Costly litigation – If you cooperate, you might resolve the issue through mediation or a settlement. If you don’t, the EEOC may sue you. Even if it doesn’t sue, the employee who filed the complaint has the right to do so. This will translate to a litigation that is costly in more ways than one, including steep legal expenses and bad publicity that eats into your bottom line.
Penalties and indemnifications – Whether you resolve the case through litigation, settlement, or mediation, you as the employers are still required to pay penalties for the EEOC complainants. You might be required to pay their back wages, reinstate them, and in some cases, promote them. You could even be ordered to pay their legal expense. If it goes to court and you lose, the court may award punitive and compensatory damages to the complainants. How you handle the situation determines how much you end up spending.
Loss of reputation – This is particularly pertinent if you operate in a competitive market where customers are spoilt for choice. Customers stay with you because of their perception of your company. If your company’s reputation is ruined, this could result in some customers shunning your company. Potential employees will also have qualms about working for your company.
Labor turnover – If you handle the EEOC complaint wrongly, your other employees will realize they work in an unfriendly work environment and will be more likely to leave, especially your best people.
COMMON EEOC COMPLAINTS
Common EEOC complaints are based on at least one or a combination of the following discriminations/situations: sex, race, religion, national origin, color, disability, age, equal pay, genetic information discrimination, or retaliations.
This occurs when someone at a workplace (an applicant or employee) receives unfair treatment on account of their sex.
It includes discriminating against them because of their gender identity and their sexual orientation.
Race discrimination is when someone is treated unfairly because they belong to a certain race or have certain personal characteristics associated with race – like skin color, hair texture, or certain facial features.
Religion discrimination pertains unfair treatment on account of one’s religious beliefs.
The law protects those who belong to traditional, organized religions as well as those who have sincerely held religious, moral, or ethical beliefs.
This involves treating people unfairly because of their ethnicity, accent, country or part of the world they come from, or because they appear to belong to a certain ethnic background.
It is unlawful for employers to hire only US citizens or lawful permanent residents unless the law, regulation, or government contract requires them to do so.
Disability discrimination is when a qualified person with a disability receives unfavorable treatment because of their disability.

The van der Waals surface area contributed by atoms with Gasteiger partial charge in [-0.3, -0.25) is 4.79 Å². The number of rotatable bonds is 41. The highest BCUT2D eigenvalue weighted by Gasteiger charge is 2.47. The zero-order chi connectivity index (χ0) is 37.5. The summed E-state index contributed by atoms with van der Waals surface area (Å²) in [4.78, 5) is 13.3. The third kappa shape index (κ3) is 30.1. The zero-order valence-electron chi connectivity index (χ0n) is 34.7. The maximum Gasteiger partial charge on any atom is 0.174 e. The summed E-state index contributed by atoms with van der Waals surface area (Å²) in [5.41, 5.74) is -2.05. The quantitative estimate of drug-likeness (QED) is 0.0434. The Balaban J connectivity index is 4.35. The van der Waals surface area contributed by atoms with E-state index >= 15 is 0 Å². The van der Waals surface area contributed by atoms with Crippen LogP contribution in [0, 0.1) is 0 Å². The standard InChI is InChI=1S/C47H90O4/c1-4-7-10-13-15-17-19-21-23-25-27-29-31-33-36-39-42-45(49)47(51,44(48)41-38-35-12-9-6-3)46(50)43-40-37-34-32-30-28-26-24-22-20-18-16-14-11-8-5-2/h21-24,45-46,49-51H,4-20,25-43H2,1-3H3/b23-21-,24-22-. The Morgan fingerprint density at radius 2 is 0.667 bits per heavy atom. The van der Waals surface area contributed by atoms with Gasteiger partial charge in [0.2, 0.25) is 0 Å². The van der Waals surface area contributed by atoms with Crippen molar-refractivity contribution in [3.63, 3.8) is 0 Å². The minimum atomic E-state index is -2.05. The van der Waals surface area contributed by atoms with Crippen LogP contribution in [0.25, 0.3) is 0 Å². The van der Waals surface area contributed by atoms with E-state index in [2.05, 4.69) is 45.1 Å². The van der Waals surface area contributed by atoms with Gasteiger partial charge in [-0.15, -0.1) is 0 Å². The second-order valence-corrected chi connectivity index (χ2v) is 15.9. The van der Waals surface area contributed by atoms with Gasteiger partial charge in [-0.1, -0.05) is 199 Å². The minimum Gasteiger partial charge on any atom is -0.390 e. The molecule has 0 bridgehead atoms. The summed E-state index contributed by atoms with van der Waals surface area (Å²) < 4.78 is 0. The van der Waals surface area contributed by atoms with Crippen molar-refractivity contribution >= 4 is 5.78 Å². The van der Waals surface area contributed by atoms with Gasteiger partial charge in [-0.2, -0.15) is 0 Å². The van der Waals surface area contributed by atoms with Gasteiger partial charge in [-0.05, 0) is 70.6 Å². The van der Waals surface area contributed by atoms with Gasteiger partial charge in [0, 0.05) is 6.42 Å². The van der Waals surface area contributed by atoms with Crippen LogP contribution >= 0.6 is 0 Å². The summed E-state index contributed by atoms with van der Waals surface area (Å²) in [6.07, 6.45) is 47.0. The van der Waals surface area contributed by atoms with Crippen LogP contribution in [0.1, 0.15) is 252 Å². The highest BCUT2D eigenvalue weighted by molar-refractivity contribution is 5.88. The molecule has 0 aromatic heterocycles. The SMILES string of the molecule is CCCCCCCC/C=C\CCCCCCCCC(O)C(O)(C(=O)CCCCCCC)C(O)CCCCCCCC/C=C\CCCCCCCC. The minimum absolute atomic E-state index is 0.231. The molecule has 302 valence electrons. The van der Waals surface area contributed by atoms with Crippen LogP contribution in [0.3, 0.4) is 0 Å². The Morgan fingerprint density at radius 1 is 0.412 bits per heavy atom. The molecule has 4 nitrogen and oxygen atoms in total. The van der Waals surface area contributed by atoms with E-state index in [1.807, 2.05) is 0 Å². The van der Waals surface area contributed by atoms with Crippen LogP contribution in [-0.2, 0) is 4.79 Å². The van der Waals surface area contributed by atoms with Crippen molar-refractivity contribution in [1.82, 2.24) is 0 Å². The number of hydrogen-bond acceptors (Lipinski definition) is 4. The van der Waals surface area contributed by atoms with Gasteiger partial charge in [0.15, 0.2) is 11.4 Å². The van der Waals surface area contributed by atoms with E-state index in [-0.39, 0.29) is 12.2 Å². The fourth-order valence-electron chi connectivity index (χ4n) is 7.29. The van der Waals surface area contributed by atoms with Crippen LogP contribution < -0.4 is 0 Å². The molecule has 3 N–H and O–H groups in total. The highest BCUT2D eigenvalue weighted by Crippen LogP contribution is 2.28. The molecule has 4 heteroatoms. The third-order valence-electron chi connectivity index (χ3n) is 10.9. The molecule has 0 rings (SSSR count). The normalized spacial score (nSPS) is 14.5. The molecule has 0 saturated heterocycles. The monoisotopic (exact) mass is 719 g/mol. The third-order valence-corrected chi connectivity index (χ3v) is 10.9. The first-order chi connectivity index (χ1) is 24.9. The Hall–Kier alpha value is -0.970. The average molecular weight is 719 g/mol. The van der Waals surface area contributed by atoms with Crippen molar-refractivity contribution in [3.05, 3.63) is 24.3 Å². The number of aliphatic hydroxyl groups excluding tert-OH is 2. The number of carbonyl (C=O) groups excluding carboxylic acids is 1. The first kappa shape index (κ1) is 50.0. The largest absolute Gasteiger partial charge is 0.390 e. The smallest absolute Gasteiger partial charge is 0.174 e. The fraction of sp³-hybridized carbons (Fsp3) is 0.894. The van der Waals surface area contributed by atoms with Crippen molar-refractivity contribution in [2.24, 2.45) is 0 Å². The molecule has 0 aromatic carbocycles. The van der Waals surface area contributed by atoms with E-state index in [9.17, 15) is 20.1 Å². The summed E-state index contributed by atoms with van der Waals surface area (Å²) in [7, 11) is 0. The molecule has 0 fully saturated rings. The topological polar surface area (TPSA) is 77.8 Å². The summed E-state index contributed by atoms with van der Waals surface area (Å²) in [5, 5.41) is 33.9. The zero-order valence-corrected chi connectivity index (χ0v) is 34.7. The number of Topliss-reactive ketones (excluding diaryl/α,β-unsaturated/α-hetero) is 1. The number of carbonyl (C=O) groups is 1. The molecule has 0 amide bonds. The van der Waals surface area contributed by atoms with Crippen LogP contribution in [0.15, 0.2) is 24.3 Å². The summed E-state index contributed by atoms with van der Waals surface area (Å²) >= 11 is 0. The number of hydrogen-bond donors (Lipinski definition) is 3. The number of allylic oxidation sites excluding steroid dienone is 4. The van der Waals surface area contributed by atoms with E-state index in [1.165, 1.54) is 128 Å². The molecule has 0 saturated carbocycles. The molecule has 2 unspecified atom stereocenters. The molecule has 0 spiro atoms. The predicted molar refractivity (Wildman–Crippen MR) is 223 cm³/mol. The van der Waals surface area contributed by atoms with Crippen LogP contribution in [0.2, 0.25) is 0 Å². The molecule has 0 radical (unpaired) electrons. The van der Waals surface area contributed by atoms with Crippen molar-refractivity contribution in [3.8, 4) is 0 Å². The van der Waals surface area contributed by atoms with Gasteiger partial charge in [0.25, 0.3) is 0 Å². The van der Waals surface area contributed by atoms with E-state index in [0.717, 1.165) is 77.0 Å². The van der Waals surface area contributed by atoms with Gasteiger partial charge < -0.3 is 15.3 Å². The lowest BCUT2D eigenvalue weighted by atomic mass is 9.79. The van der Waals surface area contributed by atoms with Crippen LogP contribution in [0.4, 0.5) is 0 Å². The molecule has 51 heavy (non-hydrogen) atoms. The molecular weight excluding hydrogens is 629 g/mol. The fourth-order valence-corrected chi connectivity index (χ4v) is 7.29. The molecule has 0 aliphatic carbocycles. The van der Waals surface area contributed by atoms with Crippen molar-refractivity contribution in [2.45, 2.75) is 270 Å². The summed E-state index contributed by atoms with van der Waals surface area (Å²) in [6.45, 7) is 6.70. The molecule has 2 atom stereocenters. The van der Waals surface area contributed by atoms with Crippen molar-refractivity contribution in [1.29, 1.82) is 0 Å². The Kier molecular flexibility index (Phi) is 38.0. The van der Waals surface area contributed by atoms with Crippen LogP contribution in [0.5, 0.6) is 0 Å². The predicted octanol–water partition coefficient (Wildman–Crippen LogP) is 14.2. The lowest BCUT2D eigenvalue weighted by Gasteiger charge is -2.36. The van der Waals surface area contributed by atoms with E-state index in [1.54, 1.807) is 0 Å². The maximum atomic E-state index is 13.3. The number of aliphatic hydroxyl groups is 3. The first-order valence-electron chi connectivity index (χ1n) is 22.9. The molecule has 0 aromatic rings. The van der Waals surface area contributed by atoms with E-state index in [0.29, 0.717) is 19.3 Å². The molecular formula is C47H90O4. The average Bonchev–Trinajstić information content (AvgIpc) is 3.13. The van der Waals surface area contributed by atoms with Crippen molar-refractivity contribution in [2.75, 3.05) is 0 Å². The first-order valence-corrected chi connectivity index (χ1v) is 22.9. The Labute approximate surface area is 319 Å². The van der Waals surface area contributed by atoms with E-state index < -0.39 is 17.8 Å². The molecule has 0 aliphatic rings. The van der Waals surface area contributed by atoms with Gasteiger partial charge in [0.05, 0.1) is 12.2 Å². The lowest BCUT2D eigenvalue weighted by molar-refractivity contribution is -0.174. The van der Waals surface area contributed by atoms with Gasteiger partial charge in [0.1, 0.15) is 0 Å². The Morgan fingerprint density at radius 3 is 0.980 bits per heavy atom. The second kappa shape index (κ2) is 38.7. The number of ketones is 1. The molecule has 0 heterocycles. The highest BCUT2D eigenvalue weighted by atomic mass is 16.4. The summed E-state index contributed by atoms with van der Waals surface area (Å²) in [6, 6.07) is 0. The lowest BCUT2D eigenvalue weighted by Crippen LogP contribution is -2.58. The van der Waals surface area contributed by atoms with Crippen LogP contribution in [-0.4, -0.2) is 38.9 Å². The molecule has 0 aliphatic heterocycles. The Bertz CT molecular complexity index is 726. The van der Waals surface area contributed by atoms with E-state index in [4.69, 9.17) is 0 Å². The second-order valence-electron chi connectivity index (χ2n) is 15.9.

According to the Americans with Disabilities Act, employers should provide reasonable accommodation for employees or job applicants with disabilities, unless this would cause undue hardship for the employer.
The Age Discrimination in Employment Act (ADEA) protects persons who are 40 and older from discrimination.
While it does not expressly protect younger workers, some states do have laws that prohibit age discrimination among younger workers.
The Equal Pay Act requires people to receive equal pay for equal work. The jobs don’t have to be identical, so long as they are substantially equal. Equality is determined by job content not job title. The law covers all forms of pay.
This involves unfavorable treatment of a woman because of childbirth, pregnancy, or a medical condition related to the two.
Women are protected from this kind of discrimination by the Pregnancy Discrimination Act (PDA).
The Genetic Information Nondiscrimination Act (GINA) protects employees from genetic information discrimination. Employers should not use genetic information when making employment decisions.
An example of genetic information is information about a disease or disorder in a person’s family medical history.
Complaints against retaliation are the highest in number of all EEOC complaints. Retaliation occurs when an employer retaliates against employees for doing any of the following things:
- Filing EEOC complaints
- Being a witness in an EEOC charge
- Communicating with a supervisor or manager about employment discrimination
- Refusing to obey orders that would lead to discrimination
- Resisting sexual advances or intervening to protect someone else from sexual harassment
- Asking for accommodation of a religious practice or disability
- Asking coworkers or managers about salary information in a bid to reveal potentially discriminatory wages.